Right now I work as activity supervisor in a care home with mostly MS-patients, this is beautiful and fun work. I’ve got my own scrabble club, and I cook a lot with the people living there. Other than that I work in a pub one night a week, which I used to do fulltime before. It’s fun for a night but I’m happy I’m not completely in the rut of the nightlife anymore. This is great for my hobbies and health! You get a lot more done.

Sander: Is there anything from skating you bring to the clients in the care home? Maybe you have extra patience because of endlessly trying a trick or you can just hang around doing nothin, those things.

Hard question, because of skating you get in touch with a lot of people, although not always in a positive way. But I do think it taught me how to make contact easier. You meet a lot of people, not always skaters. I think this skill of getting in contact with people helps me in this job for sure.

I gave a presentation to the clients one time, in which I told about the history of skateboarding, showed some videos, and demonstrated a few tricks. They liked it and had a lot of questions. We mostly have MS-patients or people with non-congenital brain damage, they’re all in an electric wheelchair and are at age. Their worldview is pretty small in there, so they barely knew anything about skateboarding.

Is Tobi chilla more chill now?

Haha, yes, I get angry less quickly and never focus any boards anymore. But that’s also because I don’t set the bar as high as I used to.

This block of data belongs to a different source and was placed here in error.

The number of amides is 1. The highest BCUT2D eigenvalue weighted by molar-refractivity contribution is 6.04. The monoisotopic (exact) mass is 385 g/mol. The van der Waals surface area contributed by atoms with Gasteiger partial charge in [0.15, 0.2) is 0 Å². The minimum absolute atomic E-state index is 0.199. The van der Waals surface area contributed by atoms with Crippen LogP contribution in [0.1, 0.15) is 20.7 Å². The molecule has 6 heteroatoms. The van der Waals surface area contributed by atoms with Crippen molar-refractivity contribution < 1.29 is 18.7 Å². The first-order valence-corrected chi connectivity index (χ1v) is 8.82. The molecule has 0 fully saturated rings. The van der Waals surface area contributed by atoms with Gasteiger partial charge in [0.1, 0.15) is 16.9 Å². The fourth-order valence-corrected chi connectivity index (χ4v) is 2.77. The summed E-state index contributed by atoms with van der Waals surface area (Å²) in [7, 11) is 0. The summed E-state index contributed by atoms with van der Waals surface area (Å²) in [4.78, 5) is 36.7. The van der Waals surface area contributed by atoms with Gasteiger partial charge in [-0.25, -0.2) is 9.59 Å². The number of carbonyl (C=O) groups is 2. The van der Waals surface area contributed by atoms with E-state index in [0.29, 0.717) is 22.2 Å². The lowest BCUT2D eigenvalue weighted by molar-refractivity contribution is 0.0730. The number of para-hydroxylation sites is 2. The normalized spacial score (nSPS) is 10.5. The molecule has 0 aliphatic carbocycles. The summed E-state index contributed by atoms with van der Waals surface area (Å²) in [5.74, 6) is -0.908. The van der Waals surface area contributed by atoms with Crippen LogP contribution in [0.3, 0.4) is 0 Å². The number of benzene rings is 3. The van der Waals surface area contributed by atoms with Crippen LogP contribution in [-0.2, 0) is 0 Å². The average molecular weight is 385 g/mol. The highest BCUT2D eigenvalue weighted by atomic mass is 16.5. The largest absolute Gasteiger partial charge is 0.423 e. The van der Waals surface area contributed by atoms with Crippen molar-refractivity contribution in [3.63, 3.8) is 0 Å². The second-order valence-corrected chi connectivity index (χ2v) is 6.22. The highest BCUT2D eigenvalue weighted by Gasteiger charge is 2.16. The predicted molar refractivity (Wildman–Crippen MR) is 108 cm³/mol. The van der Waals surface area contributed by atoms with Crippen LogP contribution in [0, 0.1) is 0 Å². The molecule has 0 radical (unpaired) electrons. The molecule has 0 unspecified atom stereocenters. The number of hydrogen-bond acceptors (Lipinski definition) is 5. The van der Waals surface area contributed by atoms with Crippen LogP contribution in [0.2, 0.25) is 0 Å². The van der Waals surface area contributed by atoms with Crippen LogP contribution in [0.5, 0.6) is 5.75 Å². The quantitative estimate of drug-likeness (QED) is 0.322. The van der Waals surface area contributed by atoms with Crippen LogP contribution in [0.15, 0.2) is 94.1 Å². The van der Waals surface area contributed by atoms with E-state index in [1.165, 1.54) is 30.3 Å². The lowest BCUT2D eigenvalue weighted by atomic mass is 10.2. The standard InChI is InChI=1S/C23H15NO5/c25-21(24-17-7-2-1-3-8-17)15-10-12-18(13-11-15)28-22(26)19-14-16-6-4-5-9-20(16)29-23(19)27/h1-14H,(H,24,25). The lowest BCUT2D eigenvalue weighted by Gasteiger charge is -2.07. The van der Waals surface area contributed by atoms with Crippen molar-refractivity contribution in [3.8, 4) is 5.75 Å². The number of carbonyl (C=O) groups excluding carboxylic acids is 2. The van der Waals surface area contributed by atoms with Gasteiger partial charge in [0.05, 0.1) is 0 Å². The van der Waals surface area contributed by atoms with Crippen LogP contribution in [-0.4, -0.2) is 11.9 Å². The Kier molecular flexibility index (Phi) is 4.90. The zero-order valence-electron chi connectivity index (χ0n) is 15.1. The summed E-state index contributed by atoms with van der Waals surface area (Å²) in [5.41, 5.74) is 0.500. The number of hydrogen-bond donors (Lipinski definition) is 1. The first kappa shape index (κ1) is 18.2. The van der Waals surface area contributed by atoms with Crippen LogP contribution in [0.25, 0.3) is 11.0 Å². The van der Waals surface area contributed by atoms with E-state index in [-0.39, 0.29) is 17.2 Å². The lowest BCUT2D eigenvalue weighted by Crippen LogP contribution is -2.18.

When you see a spot on a photo or video you start thinking about what you want to do there. Usually, you have to disappoint yourself because you find out your fantasy was too wild, and you have to be happy with a simpler trick. I keep this in mind now, spots are always harder than you think.

But I must admit I can still get angry when I have a bad day, it’s pretty confronting that ten years ago I could do stuff that don’t really work anymore now! However, I still learn something new occasionally.

Sander: I got to experience a grumpy Tobias myself, when your dream spot was wet and your knee hurt. Is there a difference between lowering the bar and a low impact style? As in, are you not doing hard things anymore or are you just switching to a low impact style, focused on tricks lower to the ground?

Haha, yes that sucked. There is a difference, for sure. I still raise the bar but mostly with low impact tricks. There are multiple manual tricks I want to do that could take hours and thus are very hard for me. But a real hammer is not on the horizon anymore. I still like to skate flat gaps and banks.

Skating or Ajax?

Skating, Ajax wins anyway!

More shoutouts?

Jeroen from Revert, thanks for the support through the years, all homies, Valutabrand, Sander for the care in Groningen, VXdoc and thanks to corona for giving me a hint of pension and the empty streets!

pivot fakie, photo Rodenhuis